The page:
Shelach 5779


The paths of two greats[1]

אלה שמות האנשים אשר-שלח משה לתור את-הארץ ויקרא משה להושע בן-נון יהושע
These are the names of the men who were sent by Moshe to scout out the land. Moshe called Hoshea the son of Nun: Yehoshua[2]

When the Jews had almost arrived at the land of Israel, they had the idea to send spies to scout out the land[3]. They wanted to know not only about the landscape, but about the inhabitants[4]. Were they a conquerable force, or not? Twelve men, one for each tribe, were selected for the task. One of them was Moshe’s faithful student[5], Yehoshua. He was originally called Hoshea, but Moshe, as a form of prayer, added the letter yud to his name, making it Yehoshua. Moshe was concerned that the spies had evil intentions, and would falsely give a negative report. He therefore added a letter from G-d’s name to Yehoshua’s, pleading that Hashem should save Yehoshua from the council of the spies[6].

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Vaeschanan 5778

Prevented from performing a mitzvah[1]

ואתחנן אל-יקוק בעת ההיא…ויאמר יקוק אלי רב-לך אל-תוסף דבר אלי עוד בדבר הזה
I pleaded to Hashem at that time…Hashem said to me: “There’s a lot for you. Don’t continue to speak to Me about this matter any more”[2]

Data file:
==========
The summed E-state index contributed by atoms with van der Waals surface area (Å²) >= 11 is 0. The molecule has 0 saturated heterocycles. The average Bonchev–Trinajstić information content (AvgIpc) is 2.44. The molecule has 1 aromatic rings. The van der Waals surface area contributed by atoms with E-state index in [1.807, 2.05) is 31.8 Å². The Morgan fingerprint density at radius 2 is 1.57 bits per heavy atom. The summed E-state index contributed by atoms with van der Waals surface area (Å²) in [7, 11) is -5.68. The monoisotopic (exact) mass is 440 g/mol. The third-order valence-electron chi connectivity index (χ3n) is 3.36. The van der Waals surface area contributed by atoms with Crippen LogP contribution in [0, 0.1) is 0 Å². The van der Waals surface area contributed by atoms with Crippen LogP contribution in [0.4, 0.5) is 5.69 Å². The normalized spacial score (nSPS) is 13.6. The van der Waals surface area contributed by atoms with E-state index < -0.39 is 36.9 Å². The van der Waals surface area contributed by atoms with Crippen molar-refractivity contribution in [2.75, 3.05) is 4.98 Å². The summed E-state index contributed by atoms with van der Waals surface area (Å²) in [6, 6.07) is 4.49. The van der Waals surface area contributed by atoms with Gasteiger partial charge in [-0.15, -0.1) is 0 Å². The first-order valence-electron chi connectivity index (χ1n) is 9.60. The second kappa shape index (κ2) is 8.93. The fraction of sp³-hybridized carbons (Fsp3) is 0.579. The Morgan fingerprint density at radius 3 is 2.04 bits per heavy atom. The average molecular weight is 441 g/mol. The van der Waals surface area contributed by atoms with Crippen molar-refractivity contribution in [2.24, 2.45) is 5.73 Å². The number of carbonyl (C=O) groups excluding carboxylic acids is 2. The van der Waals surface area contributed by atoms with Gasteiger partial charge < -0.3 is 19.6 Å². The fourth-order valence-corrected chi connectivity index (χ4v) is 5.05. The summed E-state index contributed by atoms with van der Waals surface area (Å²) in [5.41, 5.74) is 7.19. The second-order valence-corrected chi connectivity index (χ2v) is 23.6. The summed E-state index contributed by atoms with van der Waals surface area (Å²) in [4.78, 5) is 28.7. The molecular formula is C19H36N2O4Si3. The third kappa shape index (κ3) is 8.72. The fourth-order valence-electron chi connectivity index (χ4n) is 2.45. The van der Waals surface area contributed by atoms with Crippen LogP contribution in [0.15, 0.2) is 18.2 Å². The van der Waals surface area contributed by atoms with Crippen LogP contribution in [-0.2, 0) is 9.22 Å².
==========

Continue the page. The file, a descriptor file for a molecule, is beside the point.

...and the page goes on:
Moshe, shortly before his death, explained to the people why their leader would not take them into the land of Israel. Instead, his successor Yehoshua would take charge. Moshe was punished for his prior transgression[3] with dying before ever entering the land. He couldn’t take this quietly, and repeatedly prayed to Hashem to forgive him; to allow him to at least enter the land. Finally, Hashem responded with the phrase: “רב לך! There’s a lot for you! Don’t continue praying for this, as you will not enter.” Chazal pick up[4] on this unusual expression “רב לך”, and note that Moshe used this exact same phrase to Korach and his band of rebels. He said “רב לכם בני לוי, There’s a lot for you, Levites”[5]. In addition to noting this similarity, Chazal say ברב בישר ברב בישרוהו, because Moshe said רב לכם to Korach, Hashem said to him רב לך. This sounds like some sort of punishment. Chazal say[6] similarly about Yehudah, who said: “הכר נא, Identify this” to his father Yaakov, trying to trick him into thinking his son Yosef was killed. Yehudah subsequently had his daughter-in-law say to him: “הכא נא, Identify this”. In that context, it’s clear that Yehudah committed a sin by saying this to his father[7]. However, what was Moshe’s transgression? Korach and his band were trying to usurp Moshe’s Divinely given authority. Moshe had every right to rebuke them. Why was he subsequently punished with Hashem telling him: “רב לך, you will not enter the land of Israel”[8]?

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Shavuos 5777

When was the Torah actually given?[1]

ותתן לנו יקוק אלקנו באהבה מועדים לשמחה חגים וזמנים לששון, את יום חג השבעות הזה זמן מתן תורתנו
Hashem our G-d, with love give us festivals of happiness, holidays and times of joy, this holiday of Shavuos, the time of the giving of our Torah[2]